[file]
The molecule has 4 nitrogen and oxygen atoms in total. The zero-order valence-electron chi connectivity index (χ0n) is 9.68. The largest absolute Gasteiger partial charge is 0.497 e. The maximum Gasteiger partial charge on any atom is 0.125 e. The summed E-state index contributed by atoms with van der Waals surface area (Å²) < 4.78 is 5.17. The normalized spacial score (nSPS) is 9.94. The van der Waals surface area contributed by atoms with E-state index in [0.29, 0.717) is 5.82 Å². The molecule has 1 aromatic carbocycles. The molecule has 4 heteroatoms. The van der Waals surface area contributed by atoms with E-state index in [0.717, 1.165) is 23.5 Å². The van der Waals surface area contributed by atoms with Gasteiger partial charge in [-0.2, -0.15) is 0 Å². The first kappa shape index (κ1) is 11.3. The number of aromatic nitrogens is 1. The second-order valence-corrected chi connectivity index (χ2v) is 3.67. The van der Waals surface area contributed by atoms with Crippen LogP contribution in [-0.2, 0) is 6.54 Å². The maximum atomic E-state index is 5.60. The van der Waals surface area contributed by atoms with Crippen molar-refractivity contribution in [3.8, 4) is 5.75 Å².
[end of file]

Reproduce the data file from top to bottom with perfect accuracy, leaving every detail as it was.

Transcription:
The molecule has 4 nitrogen and oxygen atoms in total. The zero-order valence-electron chi connectivity index (χ0n) is 9.68. The largest absolute Gasteiger partial charge is 0.497 e. The maximum Gasteiger partial charge on any atom is 0.125 e. The summed E-state index contributed by atoms with van der Waals surface area (Å²) < 4.78 is 5.17. The normalized spacial score (nSPS) is 9.94. The van der Waals surface area contributed by atoms with E-state index in [0.29, 0.717) is 5.82 Å². The molecule has 1 aromatic carbocycles. The molecule has 4 heteroatoms. The van der Waals surface area contributed by atoms with E-state index in [0.717, 1.165) is 23.5 Å². The van der Waals surface area contributed by atoms with Gasteiger partial charge in [-0.2, -0.15) is 0 Å². The first kappa shape index (κ1) is 11.3. The number of aromatic nitrogens is 1. The second-order valence-corrected chi connectivity index (χ2v) is 3.67. The van der Waals surface area contributed by atoms with Crippen LogP contribution in [-0.2, 0) is 6.54 Å². The maximum atomic E-state index is 5.60. The van der Waals surface area contributed by atoms with Crippen molar-refractivity contribution in [3.8, 4) is 5.75 Å².